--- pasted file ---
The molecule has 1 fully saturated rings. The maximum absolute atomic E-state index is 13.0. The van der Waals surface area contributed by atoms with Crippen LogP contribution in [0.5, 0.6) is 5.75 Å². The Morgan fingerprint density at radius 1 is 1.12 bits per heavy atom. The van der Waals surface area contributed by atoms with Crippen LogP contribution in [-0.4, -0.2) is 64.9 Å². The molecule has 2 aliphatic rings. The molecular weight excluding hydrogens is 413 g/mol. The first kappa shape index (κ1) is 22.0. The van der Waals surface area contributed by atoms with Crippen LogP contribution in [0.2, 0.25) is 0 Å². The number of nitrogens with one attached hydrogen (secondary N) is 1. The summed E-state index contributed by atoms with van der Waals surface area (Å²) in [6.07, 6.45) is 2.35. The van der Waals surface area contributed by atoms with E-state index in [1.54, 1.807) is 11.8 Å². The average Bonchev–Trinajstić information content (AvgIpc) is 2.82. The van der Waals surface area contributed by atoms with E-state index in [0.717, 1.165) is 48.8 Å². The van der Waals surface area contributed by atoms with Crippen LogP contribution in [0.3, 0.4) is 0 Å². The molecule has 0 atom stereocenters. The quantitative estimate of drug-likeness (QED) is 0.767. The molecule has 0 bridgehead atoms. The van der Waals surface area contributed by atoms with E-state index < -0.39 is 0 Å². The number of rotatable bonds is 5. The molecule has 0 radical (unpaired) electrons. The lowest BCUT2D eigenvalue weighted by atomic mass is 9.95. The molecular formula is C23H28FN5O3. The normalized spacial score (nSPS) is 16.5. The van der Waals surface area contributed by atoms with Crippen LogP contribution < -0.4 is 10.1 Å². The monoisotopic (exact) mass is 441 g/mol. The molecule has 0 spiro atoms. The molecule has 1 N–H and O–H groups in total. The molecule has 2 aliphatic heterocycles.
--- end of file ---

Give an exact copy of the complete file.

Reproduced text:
The molecule has 1 fully saturated rings. The maximum absolute atomic E-state index is 13.0. The van der Waals surface area contributed by atoms with Crippen LogP contribution in [0.5, 0.6) is 5.75 Å². The Morgan fingerprint density at radius 1 is 1.12 bits per heavy atom. The van der Waals surface area contributed by atoms with Crippen LogP contribution in [-0.4, -0.2) is 64.9 Å². The molecule has 2 aliphatic rings. The molecular weight excluding hydrogens is 413 g/mol. The first kappa shape index (κ1) is 22.0. The van der Waals surface area contributed by atoms with Crippen LogP contribution in [0.2, 0.25) is 0 Å². The number of nitrogens with one attached hydrogen (secondary N) is 1. The summed E-state index contributed by atoms with van der Waals surface area (Å²) in [6.07, 6.45) is 2.35. The van der Waals surface area contributed by atoms with E-state index in [1.54, 1.807) is 11.8 Å². The average Bonchev–Trinajstić information content (AvgIpc) is 2.82. The van der Waals surface area contributed by atoms with E-state index in [0.717, 1.165) is 48.8 Å². The van der Waals surface area contributed by atoms with Crippen LogP contribution in [0.3, 0.4) is 0 Å². The molecule has 0 atom stereocenters. The quantitative estimate of drug-likeness (QED) is 0.767. The molecule has 0 bridgehead atoms. The van der Waals surface area contributed by atoms with E-state index < -0.39 is 0 Å². The number of rotatable bonds is 5. The molecule has 0 radical (unpaired) electrons. The lowest BCUT2D eigenvalue weighted by atomic mass is 9.95. The molecular formula is C23H28FN5O3. The normalized spacial score (nSPS) is 16.5. The van der Waals surface area contributed by atoms with Crippen LogP contribution < -0.4 is 10.1 Å². The monoisotopic (exact) mass is 441 g/mol. The molecule has 0 spiro atoms. The molecule has 1 N–H and O–H groups in total. The molecule has 2 aliphatic heterocycles.